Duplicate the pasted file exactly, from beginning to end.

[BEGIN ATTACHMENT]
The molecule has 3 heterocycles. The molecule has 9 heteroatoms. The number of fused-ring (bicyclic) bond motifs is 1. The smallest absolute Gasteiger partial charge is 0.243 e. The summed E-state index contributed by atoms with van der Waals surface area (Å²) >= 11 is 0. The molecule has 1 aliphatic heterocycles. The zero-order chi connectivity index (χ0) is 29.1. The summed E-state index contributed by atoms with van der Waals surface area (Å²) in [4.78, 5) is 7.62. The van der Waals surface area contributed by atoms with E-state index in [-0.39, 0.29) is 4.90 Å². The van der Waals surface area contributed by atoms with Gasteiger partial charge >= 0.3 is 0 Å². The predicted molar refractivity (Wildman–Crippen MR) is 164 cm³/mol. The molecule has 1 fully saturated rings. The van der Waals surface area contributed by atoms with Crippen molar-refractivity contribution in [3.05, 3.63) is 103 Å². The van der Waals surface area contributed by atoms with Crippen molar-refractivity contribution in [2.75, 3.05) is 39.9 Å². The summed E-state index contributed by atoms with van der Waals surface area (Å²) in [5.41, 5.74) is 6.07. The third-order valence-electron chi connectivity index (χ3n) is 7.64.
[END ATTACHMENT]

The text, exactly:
The molecule has 3 heterocycles. The molecule has 9 heteroatoms. The number of fused-ring (bicyclic) bond motifs is 1. The smallest absolute Gasteiger partial charge is 0.243 e. The summed E-state index contributed by atoms with van der Waals surface area (Å²) >= 11 is 0. The molecule has 1 aliphatic heterocycles. The zero-order chi connectivity index (χ0) is 29.1. The summed E-state index contributed by atoms with van der Waals surface area (Å²) in [4.78, 5) is 7.62. The van der Waals surface area contributed by atoms with E-state index in [-0.39, 0.29) is 4.90 Å². The van der Waals surface area contributed by atoms with Gasteiger partial charge >= 0.3 is 0 Å². The predicted molar refractivity (Wildman–Crippen MR) is 164 cm³/mol. The molecule has 1 fully saturated rings. The van der Waals surface area contributed by atoms with Crippen molar-refractivity contribution in [3.05, 3.63) is 103 Å². The van der Waals surface area contributed by atoms with Crippen molar-refractivity contribution in [2.75, 3.05) is 39.9 Å². The summed E-state index contributed by atoms with van der Waals surface area (Å²) in [5.41, 5.74) is 6.07. The third-order valence-electron chi connectivity index (χ3n) is 7.64.